Branching morphogenesis of fetal mouse submandibular glands (SMGs) partly depends on the epidermal growth factor (EGF) receptor that triggers at least three intracellular signaling pathways involving (1) the mitogen-activated protein kinases ERK-1/2, (2) phospholipase Cgamma1 (PLCgamma1), and (3) phosphatidylinositol-3-kinase (PI3K). PLCgamma1 directly activates protein kinase C (PKC) isozymes; PI3K stimulates protein kinase B (PKB, also known as Akt), which ultimately activates PKCs and other proteins. We reported that the pattern of phosphorylation of ERK-1/2 in response to EGF in SMGs varies with fetal age and that blockade of EGF-stimulated ERK-1/2 signaling partially inhibits branching (Kashimata et al.  Dev. Biol. 220:183-196). Here, we report on components of the PLCgamma1, PI3K, and PKC families of signaling molecules in fetal SMGs from the 13th day of gestation to postnatal ages. Western blotting revealed that (1) PLCgamma1 is present from E13 to E18 but drops off precipitously to negligible levels on the day of birth and thereafter, and (2) PI3K, PKB(Akt), and several PKC isozymes are expressed from E13 onward through adult life. Both PLCgamma1 and PI3K are phosphorylated in response to EGF. Inhibition of PI3K by LY294002 inhibited EGF-stimulated branching, but inhibition of PLCgamma1 by U73122 had no effect. Western blotting showed that the concentrations of 8 PKC isozymes vary with age in the fetal and postnatal SMG. However, general inhibition of PKCs by Calphostin C or specific inhibition of PKCalpha or of PKCepsilon by Gö6976 or Ro-32-0432, respectively, increased EGF-stimulated branching. Calphostin C also increased EGF-stimulated phosphorylation of ERK-1/2. These findings indicate that signaling from the EGF receptor in the fetal mouse SMG varies with development and triggers stimulatory effects by means of ERK-1/2 and PI3K but inhibitory effects by means of PKC isozymes.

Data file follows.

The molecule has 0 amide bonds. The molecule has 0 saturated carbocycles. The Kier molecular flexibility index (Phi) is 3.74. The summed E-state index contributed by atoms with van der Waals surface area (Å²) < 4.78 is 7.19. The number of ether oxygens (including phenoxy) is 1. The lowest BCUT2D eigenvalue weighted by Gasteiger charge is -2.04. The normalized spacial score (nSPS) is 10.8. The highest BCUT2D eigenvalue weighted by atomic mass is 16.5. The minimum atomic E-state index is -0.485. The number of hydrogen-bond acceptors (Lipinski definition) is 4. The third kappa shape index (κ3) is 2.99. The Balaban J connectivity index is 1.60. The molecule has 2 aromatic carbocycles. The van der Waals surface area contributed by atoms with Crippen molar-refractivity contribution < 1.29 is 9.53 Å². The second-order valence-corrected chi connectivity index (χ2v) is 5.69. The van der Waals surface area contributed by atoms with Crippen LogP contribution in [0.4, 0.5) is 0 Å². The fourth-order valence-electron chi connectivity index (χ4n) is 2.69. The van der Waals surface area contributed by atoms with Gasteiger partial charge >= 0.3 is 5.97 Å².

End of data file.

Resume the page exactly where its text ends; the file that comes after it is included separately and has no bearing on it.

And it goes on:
Copyright 2003 Wiley-Liss, Inc.